It may come as no surprise that a connection between skin and mind exists. Some folks break out into hives when stressed, while others flush red if embarrassed. But in recent years, studies have shown that a person’s mental and emotional state can have a profound effect on the body’s largest organ. Stress, depression, anxiety and other psychological conditions can contribute to a host of skin diseases including acne, rosacea, eczema, psoriasis, alopecia and vitiligo.
“The skin and the central nervous system are intertwined,” says Dr. Adam Friedman, director of dermatologic research at Montefiore Medical Center in New York. “Therefore, it’s not surprising that almost any and all skin diseases can be impacted by changes in the nervous system.”
Stress, especially, can leave a mark. Bodies under stress produce more skin sebum, oily discharge that can contribute to clogged pores and aggravate acne. Stress can also increase inflammation in the body, which can worsen eczema, a chronic inflammatory skin condition. And stress is known to trigger cold sores, caused by the herpes simplex virus, on and around the lips.
Research published in 2008 in the Indian Journal of Dermatology, Venereology & Leprology revealed that more than a quarter of 50 subjects suffering from psoriasis – a chronic skin condition resulting in thick scaly patches – were experiencing stressful life events such as unemployment, major personal illness or family death. And a 2012 study in Dermatology Research and Practice found that 45 percent of 100 patients with psoriasis had anxiety.
“Many psychological conditions that affect the skin can be traced back to elevated levels of stress and anxiety,” says Dr. Carla Marie Greco, a clinical psychologist based in Santa Rosa, California.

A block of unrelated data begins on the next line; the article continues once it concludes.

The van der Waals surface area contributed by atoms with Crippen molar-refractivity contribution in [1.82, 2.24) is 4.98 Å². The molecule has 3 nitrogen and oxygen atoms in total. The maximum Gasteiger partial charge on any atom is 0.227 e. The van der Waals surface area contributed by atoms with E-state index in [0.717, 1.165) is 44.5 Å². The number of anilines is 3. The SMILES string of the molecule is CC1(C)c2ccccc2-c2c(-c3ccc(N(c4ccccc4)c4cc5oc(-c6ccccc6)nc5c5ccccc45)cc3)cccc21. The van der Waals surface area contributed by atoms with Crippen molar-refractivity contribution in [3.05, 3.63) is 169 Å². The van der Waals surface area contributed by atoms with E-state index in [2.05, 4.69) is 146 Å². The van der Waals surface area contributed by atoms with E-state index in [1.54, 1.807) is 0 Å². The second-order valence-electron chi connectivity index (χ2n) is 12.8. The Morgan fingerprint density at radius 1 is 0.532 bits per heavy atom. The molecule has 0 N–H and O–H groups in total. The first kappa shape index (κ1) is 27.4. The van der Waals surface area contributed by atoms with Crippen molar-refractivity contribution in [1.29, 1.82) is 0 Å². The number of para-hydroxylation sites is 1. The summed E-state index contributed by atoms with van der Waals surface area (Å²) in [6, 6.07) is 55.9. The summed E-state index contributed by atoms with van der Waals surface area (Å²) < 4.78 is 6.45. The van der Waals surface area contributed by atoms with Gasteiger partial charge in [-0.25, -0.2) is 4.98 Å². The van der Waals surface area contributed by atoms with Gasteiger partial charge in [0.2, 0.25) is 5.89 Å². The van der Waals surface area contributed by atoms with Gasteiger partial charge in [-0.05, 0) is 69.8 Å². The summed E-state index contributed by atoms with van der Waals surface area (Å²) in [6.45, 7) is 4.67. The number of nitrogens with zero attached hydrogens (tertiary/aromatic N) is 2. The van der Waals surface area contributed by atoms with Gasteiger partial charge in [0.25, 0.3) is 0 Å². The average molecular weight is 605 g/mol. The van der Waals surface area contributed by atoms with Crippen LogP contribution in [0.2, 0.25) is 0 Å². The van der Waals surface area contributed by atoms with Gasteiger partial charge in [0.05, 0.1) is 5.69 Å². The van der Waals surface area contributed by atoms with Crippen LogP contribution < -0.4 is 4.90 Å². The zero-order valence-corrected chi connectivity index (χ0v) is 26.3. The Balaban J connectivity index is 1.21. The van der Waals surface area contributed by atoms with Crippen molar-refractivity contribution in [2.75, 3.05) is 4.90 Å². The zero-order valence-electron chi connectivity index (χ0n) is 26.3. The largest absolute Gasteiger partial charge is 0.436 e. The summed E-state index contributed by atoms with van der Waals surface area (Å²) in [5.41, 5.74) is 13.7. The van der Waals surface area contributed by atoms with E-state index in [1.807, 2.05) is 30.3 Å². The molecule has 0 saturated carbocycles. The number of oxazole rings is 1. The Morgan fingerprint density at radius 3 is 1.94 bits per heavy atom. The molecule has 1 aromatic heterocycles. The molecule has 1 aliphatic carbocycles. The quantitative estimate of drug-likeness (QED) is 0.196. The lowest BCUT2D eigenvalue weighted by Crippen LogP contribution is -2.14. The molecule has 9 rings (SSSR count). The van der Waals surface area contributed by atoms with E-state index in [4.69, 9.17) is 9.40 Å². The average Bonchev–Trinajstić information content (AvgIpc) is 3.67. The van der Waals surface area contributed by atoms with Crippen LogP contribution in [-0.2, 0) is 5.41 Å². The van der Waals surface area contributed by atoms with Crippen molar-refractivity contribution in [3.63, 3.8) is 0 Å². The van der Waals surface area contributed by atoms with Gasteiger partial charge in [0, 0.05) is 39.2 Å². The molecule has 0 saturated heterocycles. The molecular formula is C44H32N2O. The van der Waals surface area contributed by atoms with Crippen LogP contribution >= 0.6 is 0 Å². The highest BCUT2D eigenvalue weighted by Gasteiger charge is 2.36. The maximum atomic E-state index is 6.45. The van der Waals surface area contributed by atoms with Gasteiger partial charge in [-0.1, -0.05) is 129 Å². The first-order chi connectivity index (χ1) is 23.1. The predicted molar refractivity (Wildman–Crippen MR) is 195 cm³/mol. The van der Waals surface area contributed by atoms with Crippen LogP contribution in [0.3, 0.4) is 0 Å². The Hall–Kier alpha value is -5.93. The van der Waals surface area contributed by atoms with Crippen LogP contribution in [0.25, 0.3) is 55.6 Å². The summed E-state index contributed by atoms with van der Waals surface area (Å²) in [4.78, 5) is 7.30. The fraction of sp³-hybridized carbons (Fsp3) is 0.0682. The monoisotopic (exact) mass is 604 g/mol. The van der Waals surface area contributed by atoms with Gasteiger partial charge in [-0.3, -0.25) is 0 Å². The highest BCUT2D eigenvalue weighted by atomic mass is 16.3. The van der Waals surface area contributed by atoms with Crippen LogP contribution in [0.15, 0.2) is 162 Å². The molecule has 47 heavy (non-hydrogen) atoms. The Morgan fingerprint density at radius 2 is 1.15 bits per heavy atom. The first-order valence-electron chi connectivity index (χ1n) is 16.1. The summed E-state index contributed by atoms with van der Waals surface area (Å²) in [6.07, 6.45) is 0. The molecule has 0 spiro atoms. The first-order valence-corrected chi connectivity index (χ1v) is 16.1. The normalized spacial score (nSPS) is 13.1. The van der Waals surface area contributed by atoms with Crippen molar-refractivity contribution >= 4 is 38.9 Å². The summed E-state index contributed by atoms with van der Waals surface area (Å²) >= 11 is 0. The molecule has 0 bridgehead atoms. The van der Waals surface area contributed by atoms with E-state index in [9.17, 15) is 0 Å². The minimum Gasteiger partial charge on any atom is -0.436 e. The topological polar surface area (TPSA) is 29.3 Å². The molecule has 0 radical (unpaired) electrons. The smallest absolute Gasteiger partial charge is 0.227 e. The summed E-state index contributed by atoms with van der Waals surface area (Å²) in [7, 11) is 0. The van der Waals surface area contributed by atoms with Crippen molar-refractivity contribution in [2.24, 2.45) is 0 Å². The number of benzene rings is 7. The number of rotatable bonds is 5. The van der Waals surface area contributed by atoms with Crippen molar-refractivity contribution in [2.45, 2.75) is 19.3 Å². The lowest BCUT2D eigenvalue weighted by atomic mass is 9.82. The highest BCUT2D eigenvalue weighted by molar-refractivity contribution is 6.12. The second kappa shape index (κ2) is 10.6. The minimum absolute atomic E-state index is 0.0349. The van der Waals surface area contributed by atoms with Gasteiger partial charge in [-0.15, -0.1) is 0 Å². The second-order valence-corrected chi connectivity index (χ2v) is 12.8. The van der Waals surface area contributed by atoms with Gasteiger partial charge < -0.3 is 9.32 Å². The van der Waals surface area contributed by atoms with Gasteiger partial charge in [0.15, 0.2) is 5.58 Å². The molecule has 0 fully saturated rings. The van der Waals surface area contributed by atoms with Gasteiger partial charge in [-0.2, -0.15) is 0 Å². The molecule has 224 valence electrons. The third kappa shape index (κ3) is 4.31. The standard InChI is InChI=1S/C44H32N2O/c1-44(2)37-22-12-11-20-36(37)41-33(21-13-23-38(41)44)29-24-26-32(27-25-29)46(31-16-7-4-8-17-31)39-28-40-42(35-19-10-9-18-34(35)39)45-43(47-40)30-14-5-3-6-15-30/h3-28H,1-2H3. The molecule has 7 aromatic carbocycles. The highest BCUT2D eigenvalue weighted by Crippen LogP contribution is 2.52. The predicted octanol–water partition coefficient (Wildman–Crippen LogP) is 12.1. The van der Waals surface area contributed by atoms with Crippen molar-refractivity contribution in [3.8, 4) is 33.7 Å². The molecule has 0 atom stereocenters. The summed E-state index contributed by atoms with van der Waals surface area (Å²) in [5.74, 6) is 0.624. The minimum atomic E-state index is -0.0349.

When the body is free of worry and stress, hormone levels remain relatively balanced, Greco explains. But when faced with conditions that are psychologically or physically stressful, the body’s “flight or fight” response is triggered, and the sympathetic nervous system sends signals to the adrenal glands to flood the system with adrenaline and cortisol, both major stress hormones.
Under normal circumstances, Greco says, the parasympathetic nervous system helps bring the body back into balance once the danger has passed. But when faced with relentless stress or anxiety, the body is always bathed in these stress hormones. As a result, Greco adds, the skin suffers from the body’s chemical responses to psychological stressors. “The skin – the human body’s barrier against the damaging effects of the outside world – is less able to act as a shield,” Greco says.
Skin serves as the body’s primary system of protection. “[It] provides the first level of defense to infection, not just as a physical barrier, but also as a site for white blood cells to attack invading bacteria and viruses,” explains Dr. Jeanette Raymond, a clinical psychologist practicing in Los Angeles.
A 2007 study from the University of California–San Francisco found that mice subjected to psychological stress experienced a decrease in the expression of antimicrobial peptides in their skin, thus making them more susceptible to skin infections than mice cared for under normal conditions.